Tesla’s Model 3 by the numbers

There are fewer than 20 Tesla Supercharger stations in Canada

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(Photo By John Leyba/The Denver Post via Getty Images)

Tesla Model S (Photo By John Leyba/The Denver Post via Getty Images)

On Thursday, Tesla Motors unveiled its latest car, the $35,000 Model 3 sedan: the first truly affordable all-electric car capable of going zero to 100 kph in under six seconds.

By the time CEO Elon Musk took the stage at Tesla headquarters in Hawthorne, California, crowds were already lining up to place their pre-orders. As of Friday morning, more than 134,000 people have placed their $1,000 deposits.

Admit it, you want one too.

The first Model 3s are due to ship at the end of 2017. During his presentation, Musk said, “I do feel fairly confident it will be next year.” If you note a hint of hedge in that statement, that’s because there might be. Tesla has a history of missing deadlines. Before we all break out the credit cards, here’s a quick look at the Model 3 by the numbers:

Base Price: US$35,000

That’s higher than the similarly all-electric Nissan Leaf (at $29, 010) but lower than the BMW i3 (at$42,400). (Check out our rating of the best electric cars on the market right now.)

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Range: 346 kilometres

It’s enough to drive from Toronto to Niagara falls and back, with charge to spare. It’s a little shorter than Tesla’s Model X (400 km) but longer than the Nissan Leaf and BMW i3 (130 to 160 km) and more than enough for cruising around town.

Acceleration: Zero to 100 kph in under 6 seconds

That’s about the same as an Audi A4, which also can go from zero to 100 kph in under six seconds. Though Musk promised a version of the Model 3 that will go much faster. Ludicrous Mode?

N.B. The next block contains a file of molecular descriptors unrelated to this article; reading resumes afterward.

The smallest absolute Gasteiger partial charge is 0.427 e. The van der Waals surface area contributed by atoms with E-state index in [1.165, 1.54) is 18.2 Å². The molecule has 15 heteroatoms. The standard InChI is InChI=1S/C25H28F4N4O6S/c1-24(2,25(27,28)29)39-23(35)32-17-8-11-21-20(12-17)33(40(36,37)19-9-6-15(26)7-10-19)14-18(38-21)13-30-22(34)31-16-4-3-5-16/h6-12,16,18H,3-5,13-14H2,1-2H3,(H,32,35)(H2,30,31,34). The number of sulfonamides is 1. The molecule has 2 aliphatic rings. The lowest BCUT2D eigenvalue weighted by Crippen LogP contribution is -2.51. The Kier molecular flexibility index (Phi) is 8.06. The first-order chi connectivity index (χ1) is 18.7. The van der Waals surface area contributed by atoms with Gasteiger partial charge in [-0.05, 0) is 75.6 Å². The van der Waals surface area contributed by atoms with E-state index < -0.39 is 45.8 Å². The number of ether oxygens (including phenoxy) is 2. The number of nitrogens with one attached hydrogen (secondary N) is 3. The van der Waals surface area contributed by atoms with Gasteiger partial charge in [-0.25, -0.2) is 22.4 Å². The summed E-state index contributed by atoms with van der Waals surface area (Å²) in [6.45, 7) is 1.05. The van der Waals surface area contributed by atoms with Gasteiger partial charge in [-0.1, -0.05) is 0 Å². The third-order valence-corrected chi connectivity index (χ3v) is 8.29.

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Safety: 5-star rating in all categories

That’s better than the BMW 3 Series, which earned only four stars from the US National Highway Traffic Safety Administration for its Frontal Barrier Crash Rating.

Number of Tesla Supercharger stations worldwide: 3,608

Tesla says it will have 7,200 by end of 2017.

Number of Supercharger stations in Canada: 17

Tesla’s coverage in Canada is limited to a few major routes, but you can expect the number to climb.

Time to fully charge: Less than 30 minutes*

*That’s the time to charge at one of Tesla’s Supercharger stations, based on charging times for the Tesla Model S. The company hasn’t revealed charging data for the Model 3. A full charge could take up to seven hours at other public charging stations.

Chance your neighbour will be jealous: 100%

Unless she got one first.

Excited for Tesla’s Model 3? You should be—You’re paying for it »

This article previously misstated the Canadian dollar amount for the Tesla 3 deposit. The correct amount is $1,000 CAD. 

3 comments on “Tesla’s Model 3 by the numbers

  1. Tesla’s cash flow and net profit are both negative; it depends heavily on capital market to fund its operations (that’s why Musk must assure investors he is thinking big). Major car manufactures are all ready for EV. In the meantime, EV’s key is battery and Tesla depends on Panasonic for its battery. Last but not least, other EV makers such as BYD are also working hard in this area. By the way, BYD sells well and both its cash flow and net profit are positive.

    Reply

    • So is Amazon and other tech companies.

      Reply

  2. $1000 CAD for Canadians. I placed an order

    Reply

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